Pune-based author and columnist
The buzz about the next General Election scheduled for 2019 is in the air. Contrasting theories are doing the rounds - Modi is still hugely popular and the BJP will ride back to power with a bigger majority, says one hypothesis; the Modi magic is finally fading, yet the BJP might retain power because of the TINA factor, although with lesser seats because it cannot replicate the 2014 peak performance in the Hindi heartland, says the other.
However, irrespective of what happens in 2019, the four years of Modi's rule have revealed a lot about us as a people and about the nature of our democracy.
Our politics is about power, not governance
Elected governments are meant to provide better governance and thus a better quality of life — social, cultural, economic, intellectual — than that provided by those voted out of office. However, the quality of governance under Modi continues to be at best average, at worst abysmal and, yet, much of our preoccupation has been about the extent of dominance and power that the BJP under him now wields. It's as if the only performance we care for is election-winning results and not tangible improvement in governance. Everybody everywhere, including the media, seems to be interested only in how many states the BJP controls, the popularity of Modi and who wins what state election, byelection, municipal election etc as if power is an end in itself and not whether that power is actually being used to improve governance substantively. Little wonder then that the PM is in a non-stop electioneering mode, constantly talking rather than delivering.
We are comfortable with bigotry
If there is one myth that has been completely busted since 2014, it is that all Indians (read Hindus) are peace-loving, tolerant, secular, non-violent by nature. In fact, given the startling popularity of the BJP under Modi and the appalling day-to-day bigotry on display on social media, it seems clear that we as a people are quite comfortable with blatantly regressive communal attitudes and even relish violence in the name of religion, caste, class, identity etc against minorities, liberals, leftists, backward castes and sundry 'sickular and anti-national folk'.
Indian media has feet of clay
For a tribe which kept growling and snapping at the heels of the hapless UPA-II, the Indian media, especially TV news channels, have shown themselves to be hopelessly spineless the moment it came up against strongman Modi. Much of the fourth estate, except for a few newspapers and news websites, keeps alternating between attacking the Opposition and singing paeans to the government and its great helmsman who never fails to treat them with disdain. This shows that Indian journalism can be anti-establishment only when there is no real risk of backlash from the government and party in power. Even newspapers and channels that continue to question the government seem to do it in softer, measured tones, as if trying not to offend the regime or compensate for the criticism with positive stories about those in power, as if trying to maintain a delicate balance to not invite the wrath of the government.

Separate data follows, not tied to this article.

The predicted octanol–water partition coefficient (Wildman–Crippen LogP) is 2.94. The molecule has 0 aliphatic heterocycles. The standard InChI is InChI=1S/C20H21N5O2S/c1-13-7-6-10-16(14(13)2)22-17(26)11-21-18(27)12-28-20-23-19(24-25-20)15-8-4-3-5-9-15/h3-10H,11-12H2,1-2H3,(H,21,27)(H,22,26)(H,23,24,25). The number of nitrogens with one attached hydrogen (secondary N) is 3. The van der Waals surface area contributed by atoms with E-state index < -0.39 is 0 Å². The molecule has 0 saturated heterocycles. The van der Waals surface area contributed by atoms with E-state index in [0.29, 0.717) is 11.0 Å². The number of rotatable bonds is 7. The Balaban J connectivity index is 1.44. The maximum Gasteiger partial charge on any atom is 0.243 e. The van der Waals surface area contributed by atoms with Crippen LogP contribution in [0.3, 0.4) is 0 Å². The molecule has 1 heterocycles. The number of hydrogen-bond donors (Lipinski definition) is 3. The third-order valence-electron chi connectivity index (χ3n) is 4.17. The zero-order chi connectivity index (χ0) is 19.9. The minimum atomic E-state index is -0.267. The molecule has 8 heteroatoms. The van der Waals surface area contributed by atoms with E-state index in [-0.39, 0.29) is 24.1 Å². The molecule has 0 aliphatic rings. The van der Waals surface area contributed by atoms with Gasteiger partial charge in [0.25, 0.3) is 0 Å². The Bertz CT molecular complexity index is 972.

Institutional checks and balances weak against authoritarian tendencies
Not one independent constitutional authority has shown any real resolve to stand up to the ruling regime forthrightly with Modi at the helm. Whether it's the President, RBI, CEC, CAG, CIC, Lok Sabha Speaker, Supreme Court — all of them have fought shy of confrontation or avoided taking a timely stand and, in most cases, have let the government have its way.
There have been innumerable such instances in the last four years when the so-called independent institutions which are supposed to provide the much-needed constitutional checks and balances on government excesses, simply refused to perform their designated roles or have preferred to make do with feeble protests. Indeed, the unprecedented press conference by four seniormost Supreme Court judges a few months ago was a strong indicator of the pressures being exerted on independent institutions to fall in line with the government. Earlier too, we have been witness to how the RBI remained mute during demonetisation; how the President did nothing to stop the illegal toppling of the Uttarakhand and Arunachal Pradesh state governments; how the CEC delayed the notification of the Gujarat poll or its unseemly haste in disqualifying AAP MLAs in the office-of-profit case.
Mercifully, some of these institutions have asserted themselves once in a while, but it's clearly proved that it does not require an Emergency to show up the weakness of constitutional checks and balances, because the culture of upholding democratic convictions when they matter most is severely lacking in officialdom and authorities in India.
We are not a world power
Despite all our pretensions, we are still just a developing nation where mediocrity reigns supreme and we are nowhere on the cusp of greatness, no matter who leads us. In that sense, our tryst with destiny is fated to remain unfulfilled at least for the first half of the 21st century.
All readers are invited to post comments responsibly. Any messages with foul language or inciting hatred will be deleted. Comments with all capital letters will also be deleted. Readers are encouraged to flag the comments they feel are inappropriate. The views expressed in the Comments section are of the individuals writing the post. The Tribune does not endorse or support the views in these posts in any manner.
JNU scholar was wanted by police of several states, includin...